Reverend returns from sabbatical

Photo by Daniel Jackovino
Rev. Diana Wilcox

GLEN RIDGE, NJ — The Rev. Diana Wilcox returned to Christ Episcopal Church at the end of September after a three month sabbatical. Her time away from the Glen Ridge congregation was required by the Episcopal Church, which gives ministers the opportunity to refresh and revive themselves every five to seven years.

Wilcox paid for her sabbatical, which she divided into four parts. The first part was devoted to lobbying for refugees and asylum seekers. For this, she traveled to Washington, D.C., and spoke with senior staff members of U.S. Senators Bob Menendez and Cory Booker in an effort to lobby against current immigration policies.

“Immigration is something I’ve been working on,” she said. “It came to me that we are not welcoming strangers as God would.”
Wilcox, who is the diocesan liaison for the Episcopal Migration Ministries, thought her lobbying effort went well. Also, as she is originally from the D.C. area, Wilcox was able to visit her family.

The second part of the sabbatical she devoted to spiritual renewal, traveling to England to visit cathedrals and attend services. In particular, she went to Canterbury Cathedral to attend an evensong service. The cathedral is the “mother church” of the Angelican community, of which the Episcopal Church is part.

Wilcox also visited Stonehenge and Salisbury Cathedral, where she saw one of four remaining copies of the Magna Carta.
“The Nazis used the spire of the cathedral as a marking point when they bombed the city,” Wilcox said. “So the Magna Carta was spared.”
For the third part of her sabbatical, Wilcox attended workshops for two weeks at the Theological Summer School at Oxford University, where she took four courses and ate breakfast and dinner in the Great Hall of “Harry Potter” renown.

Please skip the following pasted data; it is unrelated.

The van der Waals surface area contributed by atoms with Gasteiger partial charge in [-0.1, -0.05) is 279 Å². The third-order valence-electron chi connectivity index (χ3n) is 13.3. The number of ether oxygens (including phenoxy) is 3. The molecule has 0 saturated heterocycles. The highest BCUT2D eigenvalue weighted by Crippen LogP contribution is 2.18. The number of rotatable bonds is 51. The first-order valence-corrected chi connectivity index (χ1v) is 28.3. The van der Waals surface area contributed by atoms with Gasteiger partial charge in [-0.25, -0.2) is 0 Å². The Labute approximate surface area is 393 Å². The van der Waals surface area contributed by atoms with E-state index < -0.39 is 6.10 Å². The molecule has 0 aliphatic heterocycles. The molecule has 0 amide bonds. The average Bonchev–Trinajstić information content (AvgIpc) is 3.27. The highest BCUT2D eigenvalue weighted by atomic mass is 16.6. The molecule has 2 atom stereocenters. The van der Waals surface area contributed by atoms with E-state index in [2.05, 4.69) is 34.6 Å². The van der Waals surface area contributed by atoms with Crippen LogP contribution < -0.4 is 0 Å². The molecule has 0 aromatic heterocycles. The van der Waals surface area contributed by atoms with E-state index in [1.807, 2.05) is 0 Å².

“The tradition at night was that we would stand at our chairs until the prayer, said in Latin, was offered,” Wilcox said of the dining experience. “Then we could be seated.”

She took a workshop course on Mary Magdalen, whose Biblical story is that of a sinful woman.
“She was never a prostitute,” Wilcox said. “She was the apostle to the apostles and the only person featured in every Gospel account of the resurrection.”

Wilcox supplemented her studies with trips to art galleries to see the depictions of Mary Magdalen, as “artists did a lot of her images over the centuries.”

Wilcox also studied the lives of poet pastors during the Reformation and Counter-Reformation of the 16th century, including John Donne, George Herbert and John Bunyan.

An overview of “The Inklings,” a 20th-century literary group associated with Oxford University that included C. S. Lewis, J. R. R. Tolkien and Charles Williams, was taught during Wilcox’s workshops.

“I had never heard of ‘The Inklings,’” Wilcox said. “We went to the pub where they met. I was deeply fascinated by this group of scholar/authors.”
The final workshop in Wilcox participated in was titled “Science and the Sacrament.”
She spent the fourth part of her sabbatical at rest and working on a children’s book, “Why isn’t God a girl?” The idea for the book came to her after an 11-year-old girl in her congregation asked her that question. Wilcox responded by saying, “Who said God is not a girl?” and the little girl then ran back to tell her mother. Wilcox said on her webpage for the book that, while her reply had empowered the girl, she understood it was the church that said God could not be a girl.

“I knew something needed to be done to prevent another generation of young people, both girls and boys, from growing up holding only one image of God, born out of patriarchy, and trying to limit a limitless God,” Wilcox wrote.
She said she was grateful to her congregation for their prayers while she was away.

“I have to say that in studying the Christian poets and authors, scholarly works and seeing the historical context has left me with a greater knowledge and appreciation for the roots of my faith tradition, a sense of continuity through time and a hope for what comes next,” Wilcox said. “My faith’s tradition goes back centuries to connect with other Christians across the world. It’s uplifting.”

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